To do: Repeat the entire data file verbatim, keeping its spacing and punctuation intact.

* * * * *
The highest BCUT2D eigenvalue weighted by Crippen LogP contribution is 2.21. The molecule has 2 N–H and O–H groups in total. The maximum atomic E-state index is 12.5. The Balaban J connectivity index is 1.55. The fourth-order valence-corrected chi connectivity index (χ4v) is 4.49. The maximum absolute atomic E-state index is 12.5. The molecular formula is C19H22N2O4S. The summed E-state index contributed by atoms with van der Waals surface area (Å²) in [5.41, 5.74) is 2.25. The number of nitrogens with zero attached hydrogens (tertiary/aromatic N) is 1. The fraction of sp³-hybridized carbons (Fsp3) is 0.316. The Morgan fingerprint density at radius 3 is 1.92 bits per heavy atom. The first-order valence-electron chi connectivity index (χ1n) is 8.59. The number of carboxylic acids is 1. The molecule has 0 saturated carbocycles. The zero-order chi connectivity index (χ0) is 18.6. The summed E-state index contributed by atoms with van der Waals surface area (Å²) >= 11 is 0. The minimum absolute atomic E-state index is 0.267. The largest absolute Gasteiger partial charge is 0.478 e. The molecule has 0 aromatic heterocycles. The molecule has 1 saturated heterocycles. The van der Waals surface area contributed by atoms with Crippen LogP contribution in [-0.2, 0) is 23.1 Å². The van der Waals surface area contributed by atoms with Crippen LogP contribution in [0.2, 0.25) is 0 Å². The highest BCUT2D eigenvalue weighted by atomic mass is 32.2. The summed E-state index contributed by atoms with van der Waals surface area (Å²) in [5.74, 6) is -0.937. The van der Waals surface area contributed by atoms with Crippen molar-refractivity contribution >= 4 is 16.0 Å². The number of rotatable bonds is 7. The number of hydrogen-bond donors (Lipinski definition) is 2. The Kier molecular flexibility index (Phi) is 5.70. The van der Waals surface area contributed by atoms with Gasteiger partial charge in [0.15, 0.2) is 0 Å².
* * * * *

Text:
The highest BCUT2D eigenvalue weighted by Crippen LogP contribution is 2.21. The molecule has 2 N–H and O–H groups in total. The maximum atomic E-state index is 12.5. The Balaban J connectivity index is 1.55. The fourth-order valence-corrected chi connectivity index (χ4v) is 4.49. The maximum absolute atomic E-state index is 12.5. The molecular formula is C19H22N2O4S. The summed E-state index contributed by atoms with van der Waals surface area (Å²) in [5.41, 5.74) is 2.25. The number of nitrogens with zero attached hydrogens (tertiary/aromatic N) is 1. The fraction of sp³-hybridized carbons (Fsp3) is 0.316. The Morgan fingerprint density at radius 3 is 1.92 bits per heavy atom. The first-order valence-electron chi connectivity index (χ1n) is 8.59. The number of carboxylic acids is 1. The molecule has 0 saturated carbocycles. The zero-order chi connectivity index (χ0) is 18.6. The summed E-state index contributed by atoms with van der Waals surface area (Å²) >= 11 is 0. The minimum absolute atomic E-state index is 0.267. The largest absolute Gasteiger partial charge is 0.478 e. The molecule has 0 aromatic heterocycles. The molecule has 1 saturated heterocycles. The van der Waals surface area contributed by atoms with Crippen LogP contribution in [-0.2, 0) is 23.1 Å². The van der Waals surface area contributed by atoms with Crippen LogP contribution in [0.2, 0.25) is 0 Å². The highest BCUT2D eigenvalue weighted by atomic mass is 32.2. The summed E-state index contributed by atoms with van der Waals surface area (Å²) in [5.74, 6) is -0.937. The van der Waals surface area contributed by atoms with Crippen molar-refractivity contribution >= 4 is 16.0 Å². The number of rotatable bonds is 7. The number of hydrogen-bond donors (Lipinski definition) is 2. The Kier molecular flexibility index (Phi) is 5.70. The van der Waals surface area contributed by atoms with Gasteiger partial charge in [0.15, 0.2) is 0 Å².